Goseeko blog

What are moments?

by krishna


Moments are the statistical tools that we use to describe the characteristics of a distribution. in Statistics, these are the arithmetic means of first, second, third and so on.

Usually in any frequency distribution, four moments we call them first, second, third and fourth moment.

The four moments describe the information about mean, variance, skewness and kurtosis of a frequency distribution.

These are classified as raw and central moments. Raw moments are measured about any arbitrary point A. When we take A as the mean then we get the central moment.

The first raw moment about origin is mean whereas the first central moment is zero. The second raw and central moments are mean square deviation and variance, respectively. The third and fourth moments we use to measure the skewness and kurtosis.

Moments about mean [Central moments]

If x1, x2, …, xn are the values of the variable under consideration.

The r’th moment μ_r about mean is

Moments about mean for a frequency distribution

If x1, x2, …, xn are the values of a variable x with the corresponding frequencies f1, f2, …, fn respectively then r’th moment  about the mean is defined as

In particular

Hence for any distribution, note it here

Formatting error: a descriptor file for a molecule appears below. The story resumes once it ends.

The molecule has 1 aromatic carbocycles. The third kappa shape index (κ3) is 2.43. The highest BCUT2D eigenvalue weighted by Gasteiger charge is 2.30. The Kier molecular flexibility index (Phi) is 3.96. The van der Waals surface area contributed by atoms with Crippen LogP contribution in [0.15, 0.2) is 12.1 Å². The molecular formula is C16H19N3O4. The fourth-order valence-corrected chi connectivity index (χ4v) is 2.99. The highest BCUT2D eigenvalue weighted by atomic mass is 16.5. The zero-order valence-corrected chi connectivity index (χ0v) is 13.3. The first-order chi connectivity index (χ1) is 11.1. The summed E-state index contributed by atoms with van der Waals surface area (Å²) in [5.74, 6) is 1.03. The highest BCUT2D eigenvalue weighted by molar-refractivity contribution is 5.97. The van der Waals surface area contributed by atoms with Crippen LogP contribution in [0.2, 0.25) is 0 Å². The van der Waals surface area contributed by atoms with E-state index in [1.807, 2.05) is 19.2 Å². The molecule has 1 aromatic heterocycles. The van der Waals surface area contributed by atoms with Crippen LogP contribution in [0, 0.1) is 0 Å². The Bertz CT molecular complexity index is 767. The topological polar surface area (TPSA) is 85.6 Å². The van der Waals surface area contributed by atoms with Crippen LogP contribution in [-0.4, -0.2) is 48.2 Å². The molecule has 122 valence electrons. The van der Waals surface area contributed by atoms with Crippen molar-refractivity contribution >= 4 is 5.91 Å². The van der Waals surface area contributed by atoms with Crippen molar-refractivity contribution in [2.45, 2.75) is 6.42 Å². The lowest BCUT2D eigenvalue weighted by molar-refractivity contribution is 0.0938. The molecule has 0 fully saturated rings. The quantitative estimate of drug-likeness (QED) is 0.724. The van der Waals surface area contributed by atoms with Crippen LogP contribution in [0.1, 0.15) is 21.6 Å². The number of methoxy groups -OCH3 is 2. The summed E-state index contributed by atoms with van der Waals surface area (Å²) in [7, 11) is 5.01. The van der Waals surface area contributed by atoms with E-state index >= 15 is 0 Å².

Now for r = 1

Hence for any distribution,

For r = 2


Moments about an arbitrary number [Raw moments]

If x1, x2, …, xn are the values of the variable under consideration, the r’th moment about the number x = a is defined as

Relation between moments about mean and moment about any point:

In particular

Moment generating function (mgf)

The moment generating function of the variate x about x = a is defined as the expected value of  and is denoted 

Where ‘ is the moment of order  about 

Thus the moment generating function about the point moment generating function about the origin.

Karl Pearson’s coefficients

Skewness: It is the measurement of the symmetry of the given distribution.

In a distribution, if the tail on one side of the mode(top point of a distribution) is fatter than other then we can say that the distribution is skewed. 

β_1 – We use this measure for skewness.

  for any symmetrical distribution.

 does not tell about the direction of skewness whether it is positive or negative.

So that we use

Which is the Karl Pearson’s coefficient of skewness.

Kurtosis: It measures the degree of peakedness of a distribution and is the measure of kurtosis.

If , – normal, mesokurtic

If , – peaked, leptokurtic

If , – flat topped, platykurtic

Interested in learning about similar topics? Here are a few hand-picked blogs for you!

You may also like